The fascination that flows out of the television or cinema screen is a different fascination from the sort that we observe in cave paintings or the frescoes of Etruscan tombs.

The function of technical images is to liberate their receivers by magic from the necessity of thinking conceptually, at the same time replacing historical consciousness with a second-order magical consciousness and replacing the ability to think conceptually with a second order imagination. This is what we mean when we say that technical images displace texts.

Texts were invented in the second millennium BC in order to take the magic out of images, even if their inventor may not have been aware of this; the photograph, the first technical image, was invented in the nineteenth century to put texts back under a magic spell even if its inventors may not have been aware of this. The invention of the photograph is a historical event as equally decisive as the invention of writing.

p.18

Thus culture [in the nineteenth century] divided into three branches: that of the fine arts fed with traditional images which were, however, conceptually and technically enriched; that of science and technology fed  with hermetic texts; and that of the broad strata of society fed with cheap texts. To prevent culture breaking up, technical images were invented – as a code that was to be valid for the whole of society.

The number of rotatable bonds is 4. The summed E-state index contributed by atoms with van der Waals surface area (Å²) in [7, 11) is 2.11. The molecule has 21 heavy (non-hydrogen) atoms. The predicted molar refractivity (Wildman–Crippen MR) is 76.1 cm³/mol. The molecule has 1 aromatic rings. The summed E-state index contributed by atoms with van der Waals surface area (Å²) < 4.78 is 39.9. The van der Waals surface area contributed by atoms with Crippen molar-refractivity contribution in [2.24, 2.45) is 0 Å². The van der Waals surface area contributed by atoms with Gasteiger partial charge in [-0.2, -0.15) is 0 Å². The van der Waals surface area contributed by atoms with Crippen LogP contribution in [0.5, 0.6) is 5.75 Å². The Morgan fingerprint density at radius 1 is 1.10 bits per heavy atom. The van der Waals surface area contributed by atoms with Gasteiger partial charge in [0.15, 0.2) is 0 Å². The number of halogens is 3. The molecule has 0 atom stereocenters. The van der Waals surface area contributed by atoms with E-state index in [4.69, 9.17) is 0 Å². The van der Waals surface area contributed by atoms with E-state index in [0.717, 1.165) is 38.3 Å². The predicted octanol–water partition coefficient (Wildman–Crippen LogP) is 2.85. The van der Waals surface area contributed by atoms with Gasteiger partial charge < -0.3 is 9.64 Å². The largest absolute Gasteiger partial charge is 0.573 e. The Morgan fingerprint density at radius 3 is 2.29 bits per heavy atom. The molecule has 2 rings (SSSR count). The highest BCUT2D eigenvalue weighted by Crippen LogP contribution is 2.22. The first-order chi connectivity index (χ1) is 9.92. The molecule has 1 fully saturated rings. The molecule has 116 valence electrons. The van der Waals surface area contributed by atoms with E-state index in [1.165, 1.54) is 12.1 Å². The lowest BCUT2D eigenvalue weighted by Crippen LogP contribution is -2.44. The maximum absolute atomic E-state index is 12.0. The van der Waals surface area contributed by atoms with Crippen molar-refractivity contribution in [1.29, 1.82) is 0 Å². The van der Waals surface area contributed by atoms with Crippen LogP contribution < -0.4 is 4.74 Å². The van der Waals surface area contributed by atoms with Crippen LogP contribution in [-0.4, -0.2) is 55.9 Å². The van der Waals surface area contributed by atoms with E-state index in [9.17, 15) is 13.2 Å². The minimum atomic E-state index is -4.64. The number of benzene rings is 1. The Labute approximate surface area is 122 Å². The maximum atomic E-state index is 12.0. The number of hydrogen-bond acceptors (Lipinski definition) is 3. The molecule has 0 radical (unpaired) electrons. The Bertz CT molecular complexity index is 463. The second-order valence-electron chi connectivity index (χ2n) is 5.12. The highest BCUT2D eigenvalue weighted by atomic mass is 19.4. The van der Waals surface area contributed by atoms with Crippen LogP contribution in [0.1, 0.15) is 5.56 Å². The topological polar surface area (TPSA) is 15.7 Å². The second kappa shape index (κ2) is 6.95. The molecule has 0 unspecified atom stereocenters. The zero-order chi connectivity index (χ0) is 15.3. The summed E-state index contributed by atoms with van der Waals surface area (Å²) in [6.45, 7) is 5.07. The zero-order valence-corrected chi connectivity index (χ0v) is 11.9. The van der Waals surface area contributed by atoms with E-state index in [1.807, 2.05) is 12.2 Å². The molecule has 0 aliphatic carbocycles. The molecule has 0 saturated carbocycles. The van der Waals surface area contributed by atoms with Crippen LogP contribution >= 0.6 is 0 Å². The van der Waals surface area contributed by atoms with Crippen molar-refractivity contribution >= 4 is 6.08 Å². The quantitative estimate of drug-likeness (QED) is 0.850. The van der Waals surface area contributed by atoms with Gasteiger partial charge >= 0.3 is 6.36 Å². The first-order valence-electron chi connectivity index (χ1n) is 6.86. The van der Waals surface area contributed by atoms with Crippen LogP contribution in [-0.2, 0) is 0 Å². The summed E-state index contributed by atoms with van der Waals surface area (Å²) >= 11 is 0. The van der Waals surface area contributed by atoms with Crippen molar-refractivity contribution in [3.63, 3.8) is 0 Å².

p.19

[Technical images] cannot reduce culture, as was intended to the lowest common denominator but, on the contrary, they grind it up into amorphous masses. Mass culture is the result.

The explanation for this is as follows: Technical images are surfaces that function in the same way as dams. Traditional images flow into them and become endlessly reproducible: The circulate within them (for example in the form of posters). Scientific texts flow into them and are transcoded from lines to states of things and assume magical properties (for example in the form of models that attempt to make Einstein’s equation comprehensible). And cheap texts, a flood of newspaper articles, flyers, novels, etc. flow into them and the magic and ideology inherent within them are translated into the programmed magic of technical images (for example in the form of photo-novels). Thus technical images absorb the whole of history and form a collective memory going endlessly round in circles.

p.20

Nothing can resist the force of this current of technical images – there is no artistic, scientific or political activity which is not aimed at it, there is no everyday activity which does not aspire to be photographed, filmed, videotaped. For there is a general desire to be remembered and endlessly repeatable.

All events are nowadays aimed at the television screen, the cinema screen, the photograph, in order to be translated into a state of things.

The universe of technical images, emerging all around us, represents the fulfilment [sic] of the ages, in which action and agony go endlessly round in circles. Only from this apocalyptic perspective, it seems, does the problem of photography assume the importance it deserves.